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Walter Pardon - which song first?

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Review: Walter Pardon - Research (668) (closed)


Nick 08 Jun 07 - 07:32 PM
Bill D 08 Jun 07 - 07:36 PM
Bill D 08 Jun 07 - 07:38 PM
Crane Driver 08 Jun 07 - 07:42 PM
Malcolm Douglas 08 Jun 07 - 07:46 PM
Nick 08 Jun 07 - 08:04 PM
GUEST 09 Jun 07 - 03:34 AM
GUEST,Shimrod 09 Jun 07 - 03:55 AM
The Sandman 09 Jun 07 - 05:35 AM
Dreadnought 09 Jun 07 - 05:44 AM
Ruth Archer 09 Jun 07 - 07:21 AM
Nick 09 Jun 07 - 10:50 AM
MartinRyan 09 Jun 07 - 11:15 AM
MartinRyan 09 Jun 07 - 11:18 AM
r.padgett 09 Jun 07 - 12:02 PM
Ruth Archer 09 Jun 07 - 01:03 PM
GUEST 09 Jun 07 - 03:14 PM
GUEST 09 Jun 07 - 03:21 PM
GUEST,Shimrod 09 Jun 07 - 04:03 PM
r.padgett 09 Jun 07 - 04:16 PM
Malcolm Douglas 09 Jun 07 - 04:30 PM
GUEST 10 Jun 07 - 03:16 AM
GUEST 10 Jun 07 - 03:21 AM
Dreadnought 10 Jun 07 - 05:31 AM
The Sandman 10 Jun 07 - 07:24 AM
GUEST 10 Jun 07 - 04:42 PM
Jeri 10 Jun 07 - 05:21 PM
Tootler 10 Jun 07 - 05:40 PM
The Sandman 10 Jun 07 - 06:19 PM
The Sandman 10 Jun 07 - 06:30 PM
Wheatman 10 Jun 07 - 06:38 PM
GUEST 11 Jun 07 - 03:46 AM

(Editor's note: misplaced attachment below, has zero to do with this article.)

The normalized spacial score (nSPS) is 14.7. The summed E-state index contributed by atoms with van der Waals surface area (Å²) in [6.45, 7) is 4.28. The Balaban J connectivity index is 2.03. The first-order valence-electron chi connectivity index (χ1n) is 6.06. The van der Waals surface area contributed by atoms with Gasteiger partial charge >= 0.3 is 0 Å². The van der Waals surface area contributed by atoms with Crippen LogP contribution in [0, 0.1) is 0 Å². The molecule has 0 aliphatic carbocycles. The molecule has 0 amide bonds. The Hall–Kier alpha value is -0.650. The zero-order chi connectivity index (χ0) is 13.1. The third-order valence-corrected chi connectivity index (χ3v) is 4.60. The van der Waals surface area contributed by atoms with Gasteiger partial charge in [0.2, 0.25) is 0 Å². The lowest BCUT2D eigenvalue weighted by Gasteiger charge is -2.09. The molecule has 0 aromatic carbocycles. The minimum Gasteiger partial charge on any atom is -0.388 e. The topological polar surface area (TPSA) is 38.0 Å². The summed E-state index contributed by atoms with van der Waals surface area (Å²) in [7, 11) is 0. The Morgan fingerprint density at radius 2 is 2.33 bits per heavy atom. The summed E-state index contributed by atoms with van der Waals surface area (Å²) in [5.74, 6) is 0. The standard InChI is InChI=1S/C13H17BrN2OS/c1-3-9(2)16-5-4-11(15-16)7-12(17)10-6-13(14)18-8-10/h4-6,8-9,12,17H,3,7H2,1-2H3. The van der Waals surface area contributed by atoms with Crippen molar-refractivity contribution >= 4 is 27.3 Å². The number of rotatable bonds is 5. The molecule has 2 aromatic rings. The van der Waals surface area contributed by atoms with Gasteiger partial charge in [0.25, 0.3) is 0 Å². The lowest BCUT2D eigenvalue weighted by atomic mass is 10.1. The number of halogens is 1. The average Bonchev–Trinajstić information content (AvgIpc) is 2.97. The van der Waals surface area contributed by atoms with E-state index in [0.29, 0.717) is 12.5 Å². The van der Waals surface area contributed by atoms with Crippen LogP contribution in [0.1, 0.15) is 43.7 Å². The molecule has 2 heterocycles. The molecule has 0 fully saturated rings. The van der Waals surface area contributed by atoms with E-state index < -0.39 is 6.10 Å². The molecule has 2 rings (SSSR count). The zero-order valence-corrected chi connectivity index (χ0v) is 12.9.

GUEST,padgett 11 Jun 07 - 04:20 AM
The Sandman 11 Jun 07 - 05:14 AM
GUEST,padgett 11 Jun 07 - 05:31 AM
GUEST,Martin Ryan 11 Jun 07 - 09:07 AM
GUEST 11 Jun 07 - 01:32 PM
MartinRyan 11 Jun 07 - 01:59 PM
The Sandman 11 Jun 07 - 02:22 PM
Nick 11 Jun 07 - 02:30 PM
GUEST 05 Nov 19 - 08:03 AM
GUEST,Starship 05 Nov 19 - 09:22 AM
r.padgett 05 Nov 19 - 11:32 AM
r.padgett 05 Nov 19 - 11:40 AM
r.padgett 05 Nov 19 - 11:58 AM
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Subject: Walter Pardon - which song first?
From: Nick
Date: 08 Jun 07 - 07:32 PM

Which Walter Pardon song should I sing first and where would I find the words and music?


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Subject: RE: Walter Pardon - which song first?
From: Bill D
Date: 08 Jun 07 - 07:36 PM

ummmm....on a Walter Pardon CD. You can get one from CAMSCO

Start at the beginning...


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Subject: RE: Walter Pardon - which song first?
From: Bill D
Date: 08 Jun 07 - 07:38 PM

"Put a Bit of Powder On It" is a good start.


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Subject: RE: Walter Pardon - which song first?
From: Crane Driver
Date: 08 Jun 07 - 07:42 PM

Start with the one that attracts you the most. You know your style and preferences better that any of us - how can we choose better than you? What works for me probably won't work for you, and visa versee (or whatever).

Andrew


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Subject: RE: Walter Pardon - which song first?
From: Malcolm Douglas
Date: 08 Jun 07 - 07:46 PM

Put a Bit of Powder on it, Father

A World Without Horses


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Subject: RE: Walter Pardon - which song first?
From: Nick
Date: 08 Jun 07 - 08:04 PM